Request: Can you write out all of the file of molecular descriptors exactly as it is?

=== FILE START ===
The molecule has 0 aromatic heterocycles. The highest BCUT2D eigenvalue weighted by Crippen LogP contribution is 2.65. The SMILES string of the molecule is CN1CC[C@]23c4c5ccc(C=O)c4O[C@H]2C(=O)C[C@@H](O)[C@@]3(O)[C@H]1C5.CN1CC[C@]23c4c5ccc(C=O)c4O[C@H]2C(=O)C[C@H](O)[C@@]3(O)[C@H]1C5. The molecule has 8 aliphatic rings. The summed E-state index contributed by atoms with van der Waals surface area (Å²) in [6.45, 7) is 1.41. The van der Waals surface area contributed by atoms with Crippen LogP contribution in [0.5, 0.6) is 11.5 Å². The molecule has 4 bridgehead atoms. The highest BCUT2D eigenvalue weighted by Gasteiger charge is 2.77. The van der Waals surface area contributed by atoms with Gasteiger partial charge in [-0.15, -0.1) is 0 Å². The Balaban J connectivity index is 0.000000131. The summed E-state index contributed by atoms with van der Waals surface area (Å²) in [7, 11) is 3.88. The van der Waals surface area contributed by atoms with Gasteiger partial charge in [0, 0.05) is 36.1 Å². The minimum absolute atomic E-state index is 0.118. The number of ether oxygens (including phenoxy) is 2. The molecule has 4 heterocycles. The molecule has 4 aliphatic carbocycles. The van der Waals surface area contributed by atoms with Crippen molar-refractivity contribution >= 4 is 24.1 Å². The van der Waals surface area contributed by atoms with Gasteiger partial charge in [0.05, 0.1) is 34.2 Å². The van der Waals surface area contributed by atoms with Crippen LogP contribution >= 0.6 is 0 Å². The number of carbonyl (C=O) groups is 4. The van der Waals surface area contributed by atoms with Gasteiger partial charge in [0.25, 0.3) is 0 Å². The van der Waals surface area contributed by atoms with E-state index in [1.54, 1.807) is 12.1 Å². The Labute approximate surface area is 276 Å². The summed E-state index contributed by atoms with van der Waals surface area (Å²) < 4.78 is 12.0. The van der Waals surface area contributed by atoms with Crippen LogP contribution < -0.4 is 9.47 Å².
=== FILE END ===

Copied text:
The molecule has 0 aromatic heterocycles. The highest BCUT2D eigenvalue weighted by Crippen LogP contribution is 2.65. The SMILES string of the molecule is CN1CC[C@]23c4c5ccc(C=O)c4O[C@H]2C(=O)C[C@@H](O)[C@@]3(O)[C@H]1C5.CN1CC[C@]23c4c5ccc(C=O)c4O[C@H]2C(=O)C[C@H](O)[C@@]3(O)[C@H]1C5. The molecule has 8 aliphatic rings. The summed E-state index contributed by atoms with van der Waals surface area (Å²) in [6.45, 7) is 1.41. The van der Waals surface area contributed by atoms with Crippen LogP contribution in [0.5, 0.6) is 11.5 Å². The molecule has 4 bridgehead atoms. The highest BCUT2D eigenvalue weighted by Gasteiger charge is 2.77. The van der Waals surface area contributed by atoms with Gasteiger partial charge in [-0.15, -0.1) is 0 Å². The Balaban J connectivity index is 0.000000131. The summed E-state index contributed by atoms with van der Waals surface area (Å²) in [7, 11) is 3.88. The van der Waals surface area contributed by atoms with Gasteiger partial charge in [0, 0.05) is 36.1 Å². The minimum absolute atomic E-state index is 0.118. The number of ether oxygens (including phenoxy) is 2. The molecule has 4 heterocycles. The molecule has 4 aliphatic carbocycles. The van der Waals surface area contributed by atoms with Crippen molar-refractivity contribution >= 4 is 24.1 Å². The van der Waals surface area contributed by atoms with Gasteiger partial charge in [0.05, 0.1) is 34.2 Å². The van der Waals surface area contributed by atoms with Crippen LogP contribution >= 0.6 is 0 Å². The number of carbonyl (C=O) groups is 4. The van der Waals surface area contributed by atoms with Gasteiger partial charge in [0.25, 0.3) is 0 Å². The van der Waals surface area contributed by atoms with E-state index in [1.54, 1.807) is 12.1 Å². The Labute approximate surface area is 276 Å². The summed E-state index contributed by atoms with van der Waals surface area (Å²) < 4.78 is 12.0. The van der Waals surface area contributed by atoms with Crippen LogP contribution < -0.4 is 9.47 Å².